During the holidays I read “Owls of the Eastern Ice: A Quest to Find and Save the World’s Largest Owl” by Jonathan Slaght. The University of Minnesota scientist describes his doctoral research of Blakiston’s Fish Owl in far eastern Russia. When I was living in Japan I became interested in Kamchatka, Sakhalin Island and the region north of Vladivostok. Slaght spent 3 winters capturing and tracking fish owls in the Primoye province of Russia.
Blakiston’s Fish Owl as the title states, is the world’s largest owl species. They are found along rivers in northern Japan, Russia and perhaps in China as well. Due to logging and overfishing, they are endangered in Russia and the goal of Slaght’s research was to understand their needs and to preserve their habitat. It is quite difficult to study these birds. They are nocturnal and can only be captured during the winter when there is limited river hunting areas. The deep snow, cold temperatures, lack of infrastructure and generally hard culture of far eastern Russia made for gripping reading. Slaght endured a lot of get the information he needed. Slaght and his team of local researchers find the owls through listening for a low tone duet call between male and female owls around sunset. The owls need old growth, hollow trees near a river to nest so they would first scout suitable areas. They were quite ingenious in figuring out how to find and catch and release these secretive owls.
They discovered fish owls are most likely to be found in valley forests close to multi-channeled rivers and they stayed near areas where rivers didn’t freeze year-round. Their average home range was about 15 square kilometers. In the winter, they stayed close to these ice-free areas (7 square kilometers) and in the autumn, they would follow the migrating fish and expanded their range to 25 square kilometers.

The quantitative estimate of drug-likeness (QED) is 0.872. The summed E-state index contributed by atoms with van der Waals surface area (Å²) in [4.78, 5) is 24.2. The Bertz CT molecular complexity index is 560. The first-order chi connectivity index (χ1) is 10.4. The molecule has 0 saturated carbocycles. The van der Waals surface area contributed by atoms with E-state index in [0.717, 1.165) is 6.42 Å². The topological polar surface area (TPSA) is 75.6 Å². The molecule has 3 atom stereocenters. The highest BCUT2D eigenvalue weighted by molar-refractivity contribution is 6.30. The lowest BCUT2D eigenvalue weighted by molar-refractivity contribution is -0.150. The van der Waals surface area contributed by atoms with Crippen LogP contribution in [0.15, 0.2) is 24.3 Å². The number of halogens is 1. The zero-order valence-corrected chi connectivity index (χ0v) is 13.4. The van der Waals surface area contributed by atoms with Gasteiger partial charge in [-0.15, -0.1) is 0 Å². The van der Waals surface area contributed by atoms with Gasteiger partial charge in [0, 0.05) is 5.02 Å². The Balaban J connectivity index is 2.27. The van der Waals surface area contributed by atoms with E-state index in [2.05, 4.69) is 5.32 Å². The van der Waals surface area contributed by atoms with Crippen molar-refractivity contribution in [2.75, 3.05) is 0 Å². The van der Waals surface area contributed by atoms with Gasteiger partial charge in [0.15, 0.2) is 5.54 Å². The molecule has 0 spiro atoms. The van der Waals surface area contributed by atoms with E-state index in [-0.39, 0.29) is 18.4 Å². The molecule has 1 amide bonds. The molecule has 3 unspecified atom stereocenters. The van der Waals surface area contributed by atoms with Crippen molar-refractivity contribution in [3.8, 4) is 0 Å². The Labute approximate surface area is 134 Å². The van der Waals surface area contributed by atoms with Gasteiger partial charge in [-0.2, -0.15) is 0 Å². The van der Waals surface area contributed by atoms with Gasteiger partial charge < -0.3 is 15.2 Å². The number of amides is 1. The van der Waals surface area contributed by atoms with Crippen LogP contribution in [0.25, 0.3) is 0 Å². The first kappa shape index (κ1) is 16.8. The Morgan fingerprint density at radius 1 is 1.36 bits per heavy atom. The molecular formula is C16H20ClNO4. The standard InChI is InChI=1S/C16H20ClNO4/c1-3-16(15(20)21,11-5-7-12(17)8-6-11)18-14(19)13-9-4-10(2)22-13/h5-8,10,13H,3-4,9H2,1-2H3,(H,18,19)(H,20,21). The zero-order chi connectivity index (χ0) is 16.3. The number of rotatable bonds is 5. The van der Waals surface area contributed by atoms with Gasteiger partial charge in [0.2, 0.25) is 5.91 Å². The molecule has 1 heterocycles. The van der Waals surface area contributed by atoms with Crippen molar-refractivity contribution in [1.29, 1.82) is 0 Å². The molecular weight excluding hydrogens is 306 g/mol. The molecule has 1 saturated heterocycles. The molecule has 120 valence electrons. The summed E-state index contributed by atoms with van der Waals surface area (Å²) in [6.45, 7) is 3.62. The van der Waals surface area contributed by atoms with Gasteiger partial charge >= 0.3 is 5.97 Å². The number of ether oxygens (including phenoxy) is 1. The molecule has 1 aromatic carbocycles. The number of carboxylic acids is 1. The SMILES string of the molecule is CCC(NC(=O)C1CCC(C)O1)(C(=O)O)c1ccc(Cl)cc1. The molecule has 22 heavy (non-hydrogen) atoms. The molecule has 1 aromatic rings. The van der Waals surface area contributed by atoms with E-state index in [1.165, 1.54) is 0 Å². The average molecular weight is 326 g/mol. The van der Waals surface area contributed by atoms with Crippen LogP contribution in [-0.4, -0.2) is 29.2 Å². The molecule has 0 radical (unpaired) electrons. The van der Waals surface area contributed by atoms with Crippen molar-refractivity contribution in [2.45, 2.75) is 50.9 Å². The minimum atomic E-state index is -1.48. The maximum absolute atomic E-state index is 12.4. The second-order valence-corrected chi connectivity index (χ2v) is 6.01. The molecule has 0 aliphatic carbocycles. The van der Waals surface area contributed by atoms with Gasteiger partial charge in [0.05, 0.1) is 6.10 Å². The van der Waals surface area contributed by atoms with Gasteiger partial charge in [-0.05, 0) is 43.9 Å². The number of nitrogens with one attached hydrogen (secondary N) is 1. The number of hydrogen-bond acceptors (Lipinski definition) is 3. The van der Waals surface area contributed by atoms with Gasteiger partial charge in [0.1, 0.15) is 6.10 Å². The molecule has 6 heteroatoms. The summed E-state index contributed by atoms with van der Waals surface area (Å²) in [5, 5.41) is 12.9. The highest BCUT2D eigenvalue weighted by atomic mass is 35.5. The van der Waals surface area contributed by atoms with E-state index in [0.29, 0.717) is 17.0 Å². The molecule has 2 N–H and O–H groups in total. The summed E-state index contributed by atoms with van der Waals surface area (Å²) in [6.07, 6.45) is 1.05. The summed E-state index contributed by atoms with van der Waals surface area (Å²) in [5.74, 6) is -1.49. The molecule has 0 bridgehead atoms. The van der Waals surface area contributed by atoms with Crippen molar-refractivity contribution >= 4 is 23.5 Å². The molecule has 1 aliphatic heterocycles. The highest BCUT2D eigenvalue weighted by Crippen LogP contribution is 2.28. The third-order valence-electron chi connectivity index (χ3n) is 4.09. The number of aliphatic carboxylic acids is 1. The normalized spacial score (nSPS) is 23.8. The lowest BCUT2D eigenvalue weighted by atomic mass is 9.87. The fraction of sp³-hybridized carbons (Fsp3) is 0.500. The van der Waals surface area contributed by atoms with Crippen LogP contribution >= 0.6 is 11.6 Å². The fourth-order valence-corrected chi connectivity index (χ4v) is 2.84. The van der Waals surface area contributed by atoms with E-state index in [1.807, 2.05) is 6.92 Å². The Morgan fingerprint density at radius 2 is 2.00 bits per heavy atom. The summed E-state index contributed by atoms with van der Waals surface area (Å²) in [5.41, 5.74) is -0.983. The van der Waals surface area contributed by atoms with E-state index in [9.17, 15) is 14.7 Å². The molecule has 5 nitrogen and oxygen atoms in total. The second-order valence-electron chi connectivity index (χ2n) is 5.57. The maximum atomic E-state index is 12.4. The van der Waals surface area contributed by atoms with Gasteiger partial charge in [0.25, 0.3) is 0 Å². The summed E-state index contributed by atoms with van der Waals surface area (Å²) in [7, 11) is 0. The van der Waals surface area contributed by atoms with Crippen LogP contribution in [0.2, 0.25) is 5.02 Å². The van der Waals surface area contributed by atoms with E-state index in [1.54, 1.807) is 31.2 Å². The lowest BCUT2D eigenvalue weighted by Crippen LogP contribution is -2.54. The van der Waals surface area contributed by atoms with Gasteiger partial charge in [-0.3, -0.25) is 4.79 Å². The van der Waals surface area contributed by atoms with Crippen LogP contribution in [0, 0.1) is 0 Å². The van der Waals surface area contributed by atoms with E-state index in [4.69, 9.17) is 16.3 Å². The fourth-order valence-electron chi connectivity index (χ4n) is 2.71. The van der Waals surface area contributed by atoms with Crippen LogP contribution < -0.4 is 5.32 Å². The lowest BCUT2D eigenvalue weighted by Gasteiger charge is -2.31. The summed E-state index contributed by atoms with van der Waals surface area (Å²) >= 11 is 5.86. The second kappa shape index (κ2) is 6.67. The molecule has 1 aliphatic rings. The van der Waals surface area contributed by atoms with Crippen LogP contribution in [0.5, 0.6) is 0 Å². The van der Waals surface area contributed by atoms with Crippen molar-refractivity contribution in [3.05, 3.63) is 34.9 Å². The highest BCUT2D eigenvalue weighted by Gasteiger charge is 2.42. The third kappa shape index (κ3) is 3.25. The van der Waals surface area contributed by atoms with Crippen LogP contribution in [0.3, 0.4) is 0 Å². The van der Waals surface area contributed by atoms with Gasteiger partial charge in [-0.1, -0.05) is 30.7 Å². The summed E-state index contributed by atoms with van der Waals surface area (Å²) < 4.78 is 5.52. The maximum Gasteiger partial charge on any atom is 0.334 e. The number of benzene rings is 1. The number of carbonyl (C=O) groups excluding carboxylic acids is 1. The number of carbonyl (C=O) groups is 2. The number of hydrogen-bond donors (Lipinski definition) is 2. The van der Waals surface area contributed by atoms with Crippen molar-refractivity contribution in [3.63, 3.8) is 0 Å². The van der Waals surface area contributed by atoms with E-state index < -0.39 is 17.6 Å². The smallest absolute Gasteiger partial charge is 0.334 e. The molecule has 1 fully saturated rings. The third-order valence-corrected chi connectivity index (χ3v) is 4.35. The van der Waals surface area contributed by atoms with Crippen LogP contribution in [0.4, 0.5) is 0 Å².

Protecting their habitat is the big challenge to overcome to protect them. The 800 or so pairs of fish owls in Russia live in the flat, river valleys where logging companies, fishermen and hunters build roads. It was good to hear that Slaght was able to work with logging companies to limit the amount of roads and bridges they made. I would love someday to visit the Sikohte-Alin Biosphere Reserve where much of his research was focused.
The contrast of the fate of the fish owls in Japan and Russia was also interesting. In the early 1980s Japan, the fish owls were reduced to less than 100 birds, down from 500 breeding pairs in 1900 due to logging and hydroelectric dams stopping salmon migration up rivers. The government stepped in to protect them, including artificially feeding them in stocked ponds. Because of the small population and Soviet inertia, the fish owl was not threatened in Russia until much more recently. Hopefully, Slaght’s research will help preserve them in Russia.
I highly recommend this book. It took me away from Tashkent and reading of Slaght’s adventures during cold, winter evenings brought me much pleasure.